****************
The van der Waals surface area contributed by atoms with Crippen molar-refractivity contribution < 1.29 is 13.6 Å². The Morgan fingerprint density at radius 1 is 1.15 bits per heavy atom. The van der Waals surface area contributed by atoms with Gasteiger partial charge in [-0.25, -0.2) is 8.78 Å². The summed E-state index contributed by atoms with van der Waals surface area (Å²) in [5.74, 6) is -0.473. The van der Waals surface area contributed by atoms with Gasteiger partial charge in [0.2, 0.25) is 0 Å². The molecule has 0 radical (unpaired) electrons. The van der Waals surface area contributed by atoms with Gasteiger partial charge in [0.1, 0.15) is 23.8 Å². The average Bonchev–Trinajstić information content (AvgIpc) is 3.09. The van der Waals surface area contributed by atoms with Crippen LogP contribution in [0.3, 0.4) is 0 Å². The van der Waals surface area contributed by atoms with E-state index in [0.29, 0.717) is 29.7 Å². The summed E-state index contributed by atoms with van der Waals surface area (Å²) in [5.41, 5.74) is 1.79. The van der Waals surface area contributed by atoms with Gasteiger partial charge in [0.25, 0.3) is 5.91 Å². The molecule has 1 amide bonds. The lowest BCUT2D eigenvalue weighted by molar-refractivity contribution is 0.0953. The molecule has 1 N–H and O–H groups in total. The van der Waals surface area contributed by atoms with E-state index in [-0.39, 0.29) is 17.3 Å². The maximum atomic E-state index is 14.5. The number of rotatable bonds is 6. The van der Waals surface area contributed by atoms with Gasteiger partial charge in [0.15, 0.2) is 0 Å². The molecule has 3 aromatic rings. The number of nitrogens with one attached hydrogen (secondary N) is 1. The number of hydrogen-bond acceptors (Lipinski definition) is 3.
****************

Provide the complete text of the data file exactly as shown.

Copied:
The van der Waals surface area contributed by atoms with Crippen molar-refractivity contribution < 1.29 is 13.6 Å². The Morgan fingerprint density at radius 1 is 1.15 bits per heavy atom. The van der Waals surface area contributed by atoms with Gasteiger partial charge in [-0.25, -0.2) is 8.78 Å². The summed E-state index contributed by atoms with van der Waals surface area (Å²) in [5.74, 6) is -0.473. The van der Waals surface area contributed by atoms with Gasteiger partial charge in [0.2, 0.25) is 0 Å². The molecule has 0 radical (unpaired) electrons. The van der Waals surface area contributed by atoms with Gasteiger partial charge in [0.1, 0.15) is 23.8 Å². The average Bonchev–Trinajstić information content (AvgIpc) is 3.09. The van der Waals surface area contributed by atoms with Crippen LogP contribution in [0.3, 0.4) is 0 Å². The van der Waals surface area contributed by atoms with E-state index in [0.29, 0.717) is 29.7 Å². The summed E-state index contributed by atoms with van der Waals surface area (Å²) in [5.41, 5.74) is 1.79. The van der Waals surface area contributed by atoms with Gasteiger partial charge in [0.25, 0.3) is 5.91 Å². The molecule has 1 amide bonds. The lowest BCUT2D eigenvalue weighted by molar-refractivity contribution is 0.0953. The molecule has 1 N–H and O–H groups in total. The van der Waals surface area contributed by atoms with E-state index in [-0.39, 0.29) is 17.3 Å². The maximum atomic E-state index is 14.5. The number of rotatable bonds is 6. The van der Waals surface area contributed by atoms with Gasteiger partial charge in [0.15, 0.2) is 0 Å². The molecule has 3 aromatic rings. The number of nitrogens with one attached hydrogen (secondary N) is 1. The number of hydrogen-bond acceptors (Lipinski definition) is 3.